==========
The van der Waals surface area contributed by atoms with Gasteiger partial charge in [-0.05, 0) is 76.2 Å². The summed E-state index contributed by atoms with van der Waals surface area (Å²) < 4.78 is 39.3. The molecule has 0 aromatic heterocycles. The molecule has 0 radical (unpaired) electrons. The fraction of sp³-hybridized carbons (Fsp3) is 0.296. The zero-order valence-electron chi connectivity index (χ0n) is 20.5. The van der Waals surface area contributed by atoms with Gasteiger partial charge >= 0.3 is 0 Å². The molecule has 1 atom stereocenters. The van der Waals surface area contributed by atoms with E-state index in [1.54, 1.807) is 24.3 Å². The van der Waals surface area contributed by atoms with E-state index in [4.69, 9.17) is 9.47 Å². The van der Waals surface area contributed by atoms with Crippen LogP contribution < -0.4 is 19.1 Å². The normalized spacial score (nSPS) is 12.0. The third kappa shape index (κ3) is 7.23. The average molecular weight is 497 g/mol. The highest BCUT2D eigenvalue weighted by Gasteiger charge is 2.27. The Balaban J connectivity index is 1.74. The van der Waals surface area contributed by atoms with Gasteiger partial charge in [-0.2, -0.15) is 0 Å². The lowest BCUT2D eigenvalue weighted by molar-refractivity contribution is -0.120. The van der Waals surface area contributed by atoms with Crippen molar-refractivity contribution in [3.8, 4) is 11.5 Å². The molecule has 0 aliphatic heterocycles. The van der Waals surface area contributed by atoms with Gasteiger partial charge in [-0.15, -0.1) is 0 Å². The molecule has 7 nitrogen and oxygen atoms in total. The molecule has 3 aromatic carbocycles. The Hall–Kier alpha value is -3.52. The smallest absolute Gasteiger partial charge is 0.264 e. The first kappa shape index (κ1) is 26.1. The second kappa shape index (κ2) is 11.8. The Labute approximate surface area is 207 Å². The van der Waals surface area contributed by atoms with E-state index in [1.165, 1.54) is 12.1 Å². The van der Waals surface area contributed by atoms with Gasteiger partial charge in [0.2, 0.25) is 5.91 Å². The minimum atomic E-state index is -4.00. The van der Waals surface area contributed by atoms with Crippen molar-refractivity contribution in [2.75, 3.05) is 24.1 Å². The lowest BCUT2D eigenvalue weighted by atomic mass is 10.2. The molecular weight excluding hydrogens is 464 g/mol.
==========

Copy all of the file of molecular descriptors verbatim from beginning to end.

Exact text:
The van der Waals surface area contributed by atoms with Gasteiger partial charge in [-0.05, 0) is 76.2 Å². The summed E-state index contributed by atoms with van der Waals surface area (Å²) < 4.78 is 39.3. The molecule has 0 aromatic heterocycles. The molecule has 0 radical (unpaired) electrons. The fraction of sp³-hybridized carbons (Fsp3) is 0.296. The zero-order valence-electron chi connectivity index (χ0n) is 20.5. The van der Waals surface area contributed by atoms with Gasteiger partial charge >= 0.3 is 0 Å². The molecule has 1 atom stereocenters. The van der Waals surface area contributed by atoms with E-state index in [1.54, 1.807) is 24.3 Å². The van der Waals surface area contributed by atoms with E-state index in [4.69, 9.17) is 9.47 Å². The van der Waals surface area contributed by atoms with Crippen LogP contribution < -0.4 is 19.1 Å². The normalized spacial score (nSPS) is 12.0. The third kappa shape index (κ3) is 7.23. The average molecular weight is 497 g/mol. The highest BCUT2D eigenvalue weighted by Gasteiger charge is 2.27. The Balaban J connectivity index is 1.74. The van der Waals surface area contributed by atoms with Gasteiger partial charge in [-0.2, -0.15) is 0 Å². The lowest BCUT2D eigenvalue weighted by molar-refractivity contribution is -0.120. The van der Waals surface area contributed by atoms with Crippen molar-refractivity contribution in [3.8, 4) is 11.5 Å². The molecule has 0 aliphatic heterocycles. The van der Waals surface area contributed by atoms with Gasteiger partial charge in [-0.15, -0.1) is 0 Å². The molecule has 7 nitrogen and oxygen atoms in total. The molecule has 3 aromatic carbocycles. The Hall–Kier alpha value is -3.52. The smallest absolute Gasteiger partial charge is 0.264 e. The first kappa shape index (κ1) is 26.1. The second kappa shape index (κ2) is 11.8. The Labute approximate surface area is 207 Å². The van der Waals surface area contributed by atoms with E-state index in [1.165, 1.54) is 12.1 Å². The van der Waals surface area contributed by atoms with Gasteiger partial charge in [0.2, 0.25) is 5.91 Å². The minimum atomic E-state index is -4.00. The van der Waals surface area contributed by atoms with Crippen molar-refractivity contribution in [2.75, 3.05) is 24.1 Å². The lowest BCUT2D eigenvalue weighted by atomic mass is 10.2. The molecular weight excluding hydrogens is 464 g/mol.